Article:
Vietnam – an emerging regional leader?

By Dr Pia Dannhauer

In April 2024, Vietnam convened the first-ever ASEAN Future Forum (AFF). The forum was intended to shape conversations about future challenges surrounding sustainable development and a people-centred region by bringing together diverse stakeholders from government to business. The AFF demonstrated strong intellectual leadership from Vietnam as ASEAN is developing its post-2025 community vision and struggles to maintain its relevance amid a complex strategic environment.

This is not the first time Vietnam has assumed a more prominent role in promoting ASEAN cohesion. During the COVID-19 pandemic, Hanoi expended significant diplomatic capital on promoting close regional cooperation, for example by establishing a working group on public health emergencies. Indeed, the motto of its 2020 chairmanship was “cohesive and responsive” ASEAN: cohesive to strengthen ASEAN unity and internal strength, responsive to ensure ASEAN ability to respond to global challenges.

These efforts warrant the question – is Vietnam emerging as a leader in ASEAN?

Vietnam’s place in ASEAN

When Vietnam joined ASEAN in 1995, the country was in the early stages of implementing market-oriented reforms, seeking to expand its external relations beyond the former Communist bloc and entering global markets. Membership in ASEAN was crucial to help Vietnam diversify its partnerships and build up its economy.

Today, however, Vietnam is one of the most trade-intensive economies in the world and emerging as a manufacturing powerhouse. It is also a key strategic partner for many Indo-Pacific countries. Despite maintaining close ties with its historical partner China, Vietnam has in recent years entered strategic partnerships with a host of countries from the US to Japan and Australia.

In line with its growing global importance, the country has graduated from a primary beneficiary of regional integration to a proactive collaborator in ASEAN. Hanoi’s initiatives primarily focus on promoting regional security in line with its own interest in a stable and prosperous region. The country has, for example, played a key role in initiating and making annual the ASEAN Defence Ministers Meeting-Plus (ADMM+) – a platform that brings together the ASEAN states with eight other countries.

Hanoi is also a vocal advocate for a strong ASEAN role in the South China Sea conflict with China. Vietnam is itself a claimant in the territorial dispute, and ASEAN serves as an important platform for Vietnam to collaborate with others to counter Chinese claims while avoiding direct conflict with its giant neighbour.

Limits to leadership

Nonetheless, there are constraints on Vietnam’s ability to play a leading regional role.

Principal among them is domestic turmoil amid the ‘blazing furnace’ anticorruption campaign. Between 2021 and 2023, 60,000 public servants resigned. There has been unprecedented turn-over among Vietnam’s top leadership. Since December 2022, 6 out of the total 18 politburo members resigned. These resignations are a result of the campaign but also symptom of infighting with Vietnam’s Communist Party. Fault lines within the political elite are likely to cause some uncertainty, perhaps even an inward-turn, in foreign policy. They also undermine Vietnam’s ability to present unity, particularly in the face of Chinese assertiveness – at least until the 2026 Communist Party congress, when the new leadership will be chosen.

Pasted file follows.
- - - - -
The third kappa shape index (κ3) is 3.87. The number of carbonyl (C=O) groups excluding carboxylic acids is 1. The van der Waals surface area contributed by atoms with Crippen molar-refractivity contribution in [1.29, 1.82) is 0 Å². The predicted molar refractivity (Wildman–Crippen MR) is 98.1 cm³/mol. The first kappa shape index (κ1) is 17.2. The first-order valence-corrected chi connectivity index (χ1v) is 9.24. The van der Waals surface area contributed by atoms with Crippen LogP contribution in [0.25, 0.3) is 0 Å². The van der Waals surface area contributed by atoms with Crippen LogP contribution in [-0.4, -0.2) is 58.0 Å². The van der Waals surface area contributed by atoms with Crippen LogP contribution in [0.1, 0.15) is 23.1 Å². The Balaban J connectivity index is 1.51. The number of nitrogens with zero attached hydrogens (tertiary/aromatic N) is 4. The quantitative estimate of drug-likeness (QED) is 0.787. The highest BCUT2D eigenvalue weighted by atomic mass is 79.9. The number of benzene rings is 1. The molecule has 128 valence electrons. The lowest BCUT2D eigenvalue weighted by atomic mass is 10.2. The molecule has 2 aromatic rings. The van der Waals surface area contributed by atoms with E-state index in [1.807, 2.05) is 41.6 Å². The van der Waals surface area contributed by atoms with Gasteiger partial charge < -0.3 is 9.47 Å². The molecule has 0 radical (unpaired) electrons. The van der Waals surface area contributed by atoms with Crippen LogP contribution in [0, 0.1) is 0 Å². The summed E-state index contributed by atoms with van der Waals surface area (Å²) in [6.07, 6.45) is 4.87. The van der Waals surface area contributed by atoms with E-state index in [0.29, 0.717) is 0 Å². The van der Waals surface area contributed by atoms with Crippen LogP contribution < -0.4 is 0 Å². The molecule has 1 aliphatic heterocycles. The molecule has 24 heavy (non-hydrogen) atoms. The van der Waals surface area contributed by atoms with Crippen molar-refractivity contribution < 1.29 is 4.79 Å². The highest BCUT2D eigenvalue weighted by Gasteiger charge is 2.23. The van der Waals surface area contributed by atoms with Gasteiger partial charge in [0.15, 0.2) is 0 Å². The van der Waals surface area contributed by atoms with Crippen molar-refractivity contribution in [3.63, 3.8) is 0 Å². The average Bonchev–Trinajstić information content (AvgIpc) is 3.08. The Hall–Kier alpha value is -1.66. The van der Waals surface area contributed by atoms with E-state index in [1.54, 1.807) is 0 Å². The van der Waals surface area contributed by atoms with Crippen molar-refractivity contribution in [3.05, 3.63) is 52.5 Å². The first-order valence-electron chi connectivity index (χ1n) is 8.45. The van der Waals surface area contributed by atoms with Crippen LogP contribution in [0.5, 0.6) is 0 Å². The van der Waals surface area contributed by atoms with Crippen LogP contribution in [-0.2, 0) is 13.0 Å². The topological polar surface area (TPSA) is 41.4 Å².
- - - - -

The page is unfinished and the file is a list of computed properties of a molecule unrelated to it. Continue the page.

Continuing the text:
Furthermore, China’s growing influence in the region constrains Vietnam’s ability to foster regional unity. This is notable in the South China Sea dispute where ASEAN members are divided on how to respond to an increasingly aggressive China. Given ASEAN’s consensus-based decision-making, different geopolitical alignments have prevented the grouping from effectively responding to strategic challenges in the region. Intra-regional divisions are compounded by tensions between Vietnam and its Mekong neighbours. Cambodia and Laos have historically been close to Vietnam but growing Chinese clout threatens to diminish Hanoi’s influence. Most recently, the Funan Techo Canal, a US$ 1.7 billion project funded by China’s Belt and Road Initiative, has caused significant tensions between Vietnam and Cambodia over environmental and security concerns.

Looking ahead

Political turn-over and the impacts of China’s growing influence in Southeast Asia constrain Vietnam’s ability to assume a more prominent role in ASEAN. Nonetheless, ASEAN remains a key vehicle for Vietnam to promote stability and prosperity in the Indo-Pacific. As such, Hanoi will maintain its proactive engagement, advocating for initiatives and projects where it sees an opportunity to promote ASEAN cohesion and relevance. Indeed, new initiatives such as a regular international defence exhibition and greater collaboration with the World Economic Forum in the region are already in the making.

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